Adaptability is, literally, the ability to adapt to change. When an unanticipated change occurs, what is our ability to pivot and move forward? Can the organization quickly adapt to the “new normal”?

Resilience, whether internal or external, is the ability to adapt and pivot over time. While this is not a skill taught overnight, someone can develop their resilience muscle and make it even stronger over time. It is easy to ascertain the group that is more likely to excel in a changing environment. We often have little control over change, but we have full control in how we react to change.

Utilizing the complete set of skills and perspectives is critically important in this truly global economy.

Problem Formation

Our mindset in how we address problems is polarizing. Some see problems as challenges to overcome rather than issues to avoid. Part and parcel to scenario planning is the ability to anticipate potential issues or problems.

An embracing mindset can lead to an increase in resourcefulness and allows for greater creativity. Establishing this mindset for developing solutions changes the dynamics significantly and can be transformational for an organization.


The concept of teaming has been a buzzword for the past several years. However, the true essence of teaming has not been fully realized. There are several models to help support the mechanics of teaming – these models help identify the why, who and what. It is the “how” in those models that has been elusive. With clear roles and responsibilities, appropriate resources, and a clear path for decision making, the “how” can be harnessed.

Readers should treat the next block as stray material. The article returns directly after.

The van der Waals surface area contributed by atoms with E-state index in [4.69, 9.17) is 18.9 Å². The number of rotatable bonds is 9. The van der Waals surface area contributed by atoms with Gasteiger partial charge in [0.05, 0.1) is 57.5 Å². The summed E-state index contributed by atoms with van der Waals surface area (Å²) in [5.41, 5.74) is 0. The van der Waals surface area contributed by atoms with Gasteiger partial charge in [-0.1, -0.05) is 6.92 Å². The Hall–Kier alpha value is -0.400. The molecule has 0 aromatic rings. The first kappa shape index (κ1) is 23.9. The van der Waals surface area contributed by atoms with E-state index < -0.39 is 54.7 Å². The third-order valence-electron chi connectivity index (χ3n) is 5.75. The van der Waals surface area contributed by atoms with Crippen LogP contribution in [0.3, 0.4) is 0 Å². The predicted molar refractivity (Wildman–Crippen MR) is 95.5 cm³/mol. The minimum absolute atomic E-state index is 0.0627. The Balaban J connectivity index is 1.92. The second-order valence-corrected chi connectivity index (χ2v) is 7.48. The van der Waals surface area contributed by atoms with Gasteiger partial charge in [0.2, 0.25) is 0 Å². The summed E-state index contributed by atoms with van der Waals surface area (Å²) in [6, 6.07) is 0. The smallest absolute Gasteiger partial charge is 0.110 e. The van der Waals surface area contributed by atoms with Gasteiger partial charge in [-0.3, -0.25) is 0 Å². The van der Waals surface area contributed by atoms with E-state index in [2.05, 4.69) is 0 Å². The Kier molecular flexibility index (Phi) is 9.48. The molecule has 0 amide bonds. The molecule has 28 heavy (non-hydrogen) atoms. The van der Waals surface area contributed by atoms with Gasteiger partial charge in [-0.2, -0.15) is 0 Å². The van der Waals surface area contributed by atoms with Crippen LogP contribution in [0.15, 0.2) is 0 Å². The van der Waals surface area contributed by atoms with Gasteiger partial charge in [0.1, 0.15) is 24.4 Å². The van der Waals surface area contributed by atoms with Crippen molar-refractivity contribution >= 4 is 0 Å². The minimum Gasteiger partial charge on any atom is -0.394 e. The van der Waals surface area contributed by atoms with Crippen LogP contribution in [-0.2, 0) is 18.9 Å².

Teams performing at their peak are guided by a common goal and fueled by the various skills and perspectives of the members of the team. Utilizing the complete set of skills and perspectives is critically important in this truly global economy. Commonality in method can make a dramatic difference in bringing a team together.

Globally these five areas may manifest themselves differently based on social, political and cultural contexts. However, they are all critical and need to be embraced in a time of constant change, especially constant technological change.

Yes, employees may need training on technology to become literate and functional in the use of technology. However, even if employees are in a technical field, the core skills and competencies listed above are necessary to thrive in today’s global economy.

Sheila Duffy-Cyr is director of learning capability of Cormis U.S. Email Sheila at


About LTEN

The Life Sciences Trainers & Educators Network ( is the only global 501(c)(3) nonprofit organization specializing in meeting the needs of life sciences learning professionals. LTEN shares the knowledge of industry leaders, provides insight into new technologies, offers innovative solutions and communities of practice that grow careers and organizational capabilities. Founded in 1971, LTEN has grown to more than 3,200 individual members who work in pharmaceutical, biotech, medical device and diagnostic companies, and industry partners who support the life sciences training departments.